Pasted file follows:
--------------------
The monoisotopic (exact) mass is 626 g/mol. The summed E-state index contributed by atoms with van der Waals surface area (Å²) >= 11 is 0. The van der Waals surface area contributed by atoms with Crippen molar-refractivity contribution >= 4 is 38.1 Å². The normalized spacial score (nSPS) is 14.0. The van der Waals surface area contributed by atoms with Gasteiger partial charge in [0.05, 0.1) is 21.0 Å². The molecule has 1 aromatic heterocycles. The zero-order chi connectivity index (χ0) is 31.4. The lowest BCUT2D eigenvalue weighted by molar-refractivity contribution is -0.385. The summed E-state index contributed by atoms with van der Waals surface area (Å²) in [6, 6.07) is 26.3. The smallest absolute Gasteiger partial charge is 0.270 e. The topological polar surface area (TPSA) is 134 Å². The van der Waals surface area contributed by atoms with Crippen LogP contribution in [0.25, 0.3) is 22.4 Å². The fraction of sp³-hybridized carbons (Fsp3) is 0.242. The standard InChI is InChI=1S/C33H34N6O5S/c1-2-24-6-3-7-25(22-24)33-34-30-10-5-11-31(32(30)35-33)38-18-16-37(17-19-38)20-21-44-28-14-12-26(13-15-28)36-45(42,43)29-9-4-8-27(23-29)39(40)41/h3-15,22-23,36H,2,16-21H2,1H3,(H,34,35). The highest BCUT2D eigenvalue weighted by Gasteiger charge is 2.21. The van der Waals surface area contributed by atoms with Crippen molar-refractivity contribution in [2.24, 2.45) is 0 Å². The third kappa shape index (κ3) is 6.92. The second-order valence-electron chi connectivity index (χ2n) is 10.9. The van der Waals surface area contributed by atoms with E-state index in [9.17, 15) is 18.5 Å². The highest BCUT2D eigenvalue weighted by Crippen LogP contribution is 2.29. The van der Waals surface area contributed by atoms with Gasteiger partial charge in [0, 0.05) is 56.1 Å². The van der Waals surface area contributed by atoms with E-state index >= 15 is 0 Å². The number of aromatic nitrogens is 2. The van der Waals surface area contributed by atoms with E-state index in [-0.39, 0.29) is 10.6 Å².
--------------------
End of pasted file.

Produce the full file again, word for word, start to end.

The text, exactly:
The monoisotopic (exact) mass is 626 g/mol. The summed E-state index contributed by atoms with van der Waals surface area (Å²) >= 11 is 0. The van der Waals surface area contributed by atoms with Crippen molar-refractivity contribution >= 4 is 38.1 Å². The normalized spacial score (nSPS) is 14.0. The van der Waals surface area contributed by atoms with Gasteiger partial charge in [0.05, 0.1) is 21.0 Å². The molecule has 1 aromatic heterocycles. The zero-order chi connectivity index (χ0) is 31.4. The lowest BCUT2D eigenvalue weighted by molar-refractivity contribution is -0.385. The summed E-state index contributed by atoms with van der Waals surface area (Å²) in [6, 6.07) is 26.3. The smallest absolute Gasteiger partial charge is 0.270 e. The topological polar surface area (TPSA) is 134 Å². The van der Waals surface area contributed by atoms with Crippen LogP contribution in [0.25, 0.3) is 22.4 Å². The fraction of sp³-hybridized carbons (Fsp3) is 0.242. The standard InChI is InChI=1S/C33H34N6O5S/c1-2-24-6-3-7-25(22-24)33-34-30-10-5-11-31(32(30)35-33)38-18-16-37(17-19-38)20-21-44-28-14-12-26(13-15-28)36-45(42,43)29-9-4-8-27(23-29)39(40)41/h3-15,22-23,36H,2,16-21H2,1H3,(H,34,35). The highest BCUT2D eigenvalue weighted by Gasteiger charge is 2.21. The van der Waals surface area contributed by atoms with Crippen molar-refractivity contribution in [2.24, 2.45) is 0 Å². The third kappa shape index (κ3) is 6.92. The second-order valence-electron chi connectivity index (χ2n) is 10.9. The van der Waals surface area contributed by atoms with E-state index in [9.17, 15) is 18.5 Å². The highest BCUT2D eigenvalue weighted by Crippen LogP contribution is 2.29. The van der Waals surface area contributed by atoms with Gasteiger partial charge in [0, 0.05) is 56.1 Å². The van der Waals surface area contributed by atoms with E-state index >= 15 is 0 Å². The number of aromatic nitrogens is 2. The van der Waals surface area contributed by atoms with E-state index in [-0.39, 0.29) is 10.6 Å².